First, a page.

How K-12 Tutoring Can Make a Tremendous Different in Your Student’s Education
- February 4, 2017
- Posted by: Admin
- Category: K-12 Topics
When most people think of tutoring their minds go directly to “help” for students who are developmentally behind or struggling with content in their school subjects. However, ALL K-12 students, whether they’re gifted, have a learning disability or fall somewhere in the middle, can benefit from tutoring. Unfortunately, public school education in the U.S. is still under “reform” and even if your student attends private school, there are only so many hours during the school day and most teachers can’t reach all students to give them the time and attention that they need. This is no knock at all of the hard work that teachers across the country put in day after day and even during their “breaks” from school–it is just the reality. Schools are trying to comply with more and more testing mandates, state laws, etc. which trickles right down to the teachers, piling even more responsibilities on their plates and the students suffer in the end. So if you’re thinking, “My student is doing great in school, they don’t need tutoring”–think again. Your student may be slipping through the cracks or losing out on valuable opportunities to advance and not even know it. Although we could write a book on the benefits of K-12 tutoring, we’ll instead give you the top 5 reasons your student should receive tutorials.
5. Many public schools offer FREE tutoring for students, especially those in under served communities, so even if tutoring is not affordable for you, there are other options. There are also a variety of FREE online tutoring options (see blog on “Free Homework Help for Your Student) that your student can use, if staying after school isn’t an option. The downside of after school tutoring is that sometimes students are assigned their same classroom teacher as a tutor, which can be a problem if the student doesn’t understand the teacher’s delivery or teach methods in the first place. On the other hand, if the student just need a little one-on-one attention, this can be extremely beneficial.
4. According to a study conduct by Harvard Professor, Dr. Raj Chetty, Bloomberg Business Week reports that for every bad year of teaching, it costs a student $50,000 in lifetime earnings. See full article here. Again, we’re not assuming that all teachers are “bad”. Many of us are where we are today because of some wonderful educators. However, we’ve all experienced that one that we’d rather not remember. If your student has an ineffective teacher, no matter how smart they are, ignoring it and hoping to play catch-up next year can be detrimental!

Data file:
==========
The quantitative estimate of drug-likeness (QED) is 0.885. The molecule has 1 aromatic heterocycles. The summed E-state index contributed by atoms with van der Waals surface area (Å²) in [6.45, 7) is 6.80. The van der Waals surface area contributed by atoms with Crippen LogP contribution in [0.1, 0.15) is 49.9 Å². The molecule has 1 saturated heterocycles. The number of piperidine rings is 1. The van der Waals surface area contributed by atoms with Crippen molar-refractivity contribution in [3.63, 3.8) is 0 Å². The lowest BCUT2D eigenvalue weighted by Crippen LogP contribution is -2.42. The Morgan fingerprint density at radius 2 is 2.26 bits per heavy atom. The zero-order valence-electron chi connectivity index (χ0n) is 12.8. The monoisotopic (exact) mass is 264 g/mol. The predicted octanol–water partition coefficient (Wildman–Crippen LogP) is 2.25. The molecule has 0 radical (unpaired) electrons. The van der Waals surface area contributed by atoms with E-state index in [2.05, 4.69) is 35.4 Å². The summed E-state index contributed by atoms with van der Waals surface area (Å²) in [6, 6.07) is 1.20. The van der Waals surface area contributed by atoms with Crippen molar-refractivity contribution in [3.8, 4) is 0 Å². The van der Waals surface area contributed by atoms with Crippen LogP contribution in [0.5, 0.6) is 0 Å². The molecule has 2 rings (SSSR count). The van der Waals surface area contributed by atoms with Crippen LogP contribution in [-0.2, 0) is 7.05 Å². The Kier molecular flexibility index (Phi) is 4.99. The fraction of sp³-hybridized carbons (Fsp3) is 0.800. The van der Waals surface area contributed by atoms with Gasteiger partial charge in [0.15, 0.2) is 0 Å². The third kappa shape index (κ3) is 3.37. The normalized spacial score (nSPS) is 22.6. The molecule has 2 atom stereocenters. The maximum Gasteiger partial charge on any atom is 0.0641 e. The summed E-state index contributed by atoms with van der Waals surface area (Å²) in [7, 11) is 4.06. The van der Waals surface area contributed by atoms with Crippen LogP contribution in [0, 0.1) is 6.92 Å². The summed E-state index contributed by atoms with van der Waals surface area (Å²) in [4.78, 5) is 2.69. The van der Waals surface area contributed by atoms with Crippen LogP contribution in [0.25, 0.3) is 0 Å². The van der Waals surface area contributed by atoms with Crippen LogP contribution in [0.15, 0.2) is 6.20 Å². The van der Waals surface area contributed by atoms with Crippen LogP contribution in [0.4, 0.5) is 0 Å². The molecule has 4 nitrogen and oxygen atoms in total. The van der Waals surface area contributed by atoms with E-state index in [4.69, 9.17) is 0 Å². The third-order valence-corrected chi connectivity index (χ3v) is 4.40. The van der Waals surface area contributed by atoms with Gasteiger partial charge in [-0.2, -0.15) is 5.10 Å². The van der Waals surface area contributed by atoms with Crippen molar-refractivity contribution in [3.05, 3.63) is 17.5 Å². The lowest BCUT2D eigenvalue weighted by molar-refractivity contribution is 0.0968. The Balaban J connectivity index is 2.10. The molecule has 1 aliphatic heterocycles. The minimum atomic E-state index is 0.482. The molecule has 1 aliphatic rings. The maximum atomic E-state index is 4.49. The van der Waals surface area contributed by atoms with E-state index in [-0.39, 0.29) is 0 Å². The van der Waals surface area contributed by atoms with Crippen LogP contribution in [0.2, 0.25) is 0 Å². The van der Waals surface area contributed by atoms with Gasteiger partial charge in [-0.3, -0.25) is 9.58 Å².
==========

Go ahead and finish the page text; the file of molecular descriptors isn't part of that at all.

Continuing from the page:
3. Multi-level classrooms are not going anywhere anytime soon. As a matter of fact, with stringent budgets across many school districts, classrooms are jam-packed with students in numbers upwards of 40 or more. Even in an ideal classroom such as an AP (Advanced Placement) class, where all students should be above-level, there will be various levels of student ability where the teacher will have to be very flexible in trying to accommodate different learning styles and abilities while challenging the students. So just imagine a “regular” classroom with students of average and below average abilities, English-Language Learners, students with modifications, and special needs, etc. The teacher can only do so much in 50 minutes a day! Where does your student fit into all of this?
2. Tutoring can help identify problem areas before it is too late. Again, referring back to number 3, if your student is placed in a classroom where his/her needs are not being met or even if they have fallen behind for one of many other reasons, the teacher is not always equipped to figure out that there is a problem. Moreover, there are also instances where students are labeled as “slow” or “behavior” when they actually aren’t. An accurate assessment and some one-on- one time may find that a student doesn’t have a problem at all! They just needed more meaningful instruction.
1. Tutoring enriches what a child already knows and fosters self-esteem and confidence. The old saying, “practice makes perfect” couldn’t be truer in this case. We’ve all experienced that moment when we were given a test at mid-term and were expected to recall facts from the beginning of the year and struggled to remember the steps to solving an equation or the name of a literary device used in a poem. That’s because we memorized it long enough to pass the first test and never looked back! Some of us never really understood it in the first place! A good tutor can give a student additional practice on content that the student didn’t seem to master the first time or two it was taught. The tutor can also provide one-on-one instruction and offer new and creative ways of re-teaching or extending material, which can engage or challenge your gifted student or help the struggling student. When students KNOW that they understand, they become confident and enjoy learning much more.